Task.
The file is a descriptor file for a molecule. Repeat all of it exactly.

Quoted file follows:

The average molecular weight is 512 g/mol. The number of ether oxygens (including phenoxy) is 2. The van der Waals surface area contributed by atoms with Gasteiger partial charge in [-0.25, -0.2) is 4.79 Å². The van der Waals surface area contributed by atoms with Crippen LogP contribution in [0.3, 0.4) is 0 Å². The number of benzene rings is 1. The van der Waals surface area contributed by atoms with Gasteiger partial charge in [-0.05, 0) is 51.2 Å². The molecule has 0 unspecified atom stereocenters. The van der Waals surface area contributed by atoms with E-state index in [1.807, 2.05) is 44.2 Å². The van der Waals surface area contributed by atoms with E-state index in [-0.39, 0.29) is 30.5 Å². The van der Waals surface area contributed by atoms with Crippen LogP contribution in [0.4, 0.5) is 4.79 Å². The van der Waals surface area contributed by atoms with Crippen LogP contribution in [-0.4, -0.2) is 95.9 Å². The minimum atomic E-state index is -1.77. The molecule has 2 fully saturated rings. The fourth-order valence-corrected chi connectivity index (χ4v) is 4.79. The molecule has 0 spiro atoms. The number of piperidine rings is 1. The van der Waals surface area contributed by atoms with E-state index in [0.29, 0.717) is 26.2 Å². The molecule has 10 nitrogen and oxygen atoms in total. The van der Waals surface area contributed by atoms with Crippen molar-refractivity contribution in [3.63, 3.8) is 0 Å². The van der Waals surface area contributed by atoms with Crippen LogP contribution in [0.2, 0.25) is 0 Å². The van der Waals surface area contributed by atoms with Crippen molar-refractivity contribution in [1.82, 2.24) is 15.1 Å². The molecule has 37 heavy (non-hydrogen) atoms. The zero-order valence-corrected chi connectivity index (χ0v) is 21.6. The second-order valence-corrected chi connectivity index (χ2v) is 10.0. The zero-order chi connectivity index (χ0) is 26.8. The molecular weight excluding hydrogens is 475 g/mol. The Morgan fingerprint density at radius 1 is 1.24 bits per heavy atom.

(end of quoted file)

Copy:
The average molecular weight is 512 g/mol. The number of ether oxygens (including phenoxy) is 2. The van der Waals surface area contributed by atoms with Gasteiger partial charge in [-0.25, -0.2) is 4.79 Å². The van der Waals surface area contributed by atoms with Crippen LogP contribution in [0.3, 0.4) is 0 Å². The number of benzene rings is 1. The van der Waals surface area contributed by atoms with Gasteiger partial charge in [-0.05, 0) is 51.2 Å². The molecule has 0 unspecified atom stereocenters. The van der Waals surface area contributed by atoms with E-state index in [1.807, 2.05) is 44.2 Å². The van der Waals surface area contributed by atoms with E-state index in [-0.39, 0.29) is 30.5 Å². The van der Waals surface area contributed by atoms with Crippen LogP contribution in [0.4, 0.5) is 4.79 Å². The van der Waals surface area contributed by atoms with Crippen LogP contribution in [-0.4, -0.2) is 95.9 Å². The minimum atomic E-state index is -1.77. The molecule has 2 fully saturated rings. The fourth-order valence-corrected chi connectivity index (χ4v) is 4.79. The molecule has 0 spiro atoms. The number of piperidine rings is 1. The van der Waals surface area contributed by atoms with E-state index in [0.29, 0.717) is 26.2 Å². The molecule has 10 nitrogen and oxygen atoms in total. The van der Waals surface area contributed by atoms with Crippen molar-refractivity contribution in [3.63, 3.8) is 0 Å². The van der Waals surface area contributed by atoms with Crippen LogP contribution in [0.2, 0.25) is 0 Å². The van der Waals surface area contributed by atoms with Crippen molar-refractivity contribution in [1.82, 2.24) is 15.1 Å². The molecule has 37 heavy (non-hydrogen) atoms. The zero-order valence-corrected chi connectivity index (χ0v) is 21.6. The second-order valence-corrected chi connectivity index (χ2v) is 10.0. The zero-order chi connectivity index (χ0) is 26.8. The molecular weight excluding hydrogens is 475 g/mol. The Morgan fingerprint density at radius 1 is 1.24 bits per heavy atom.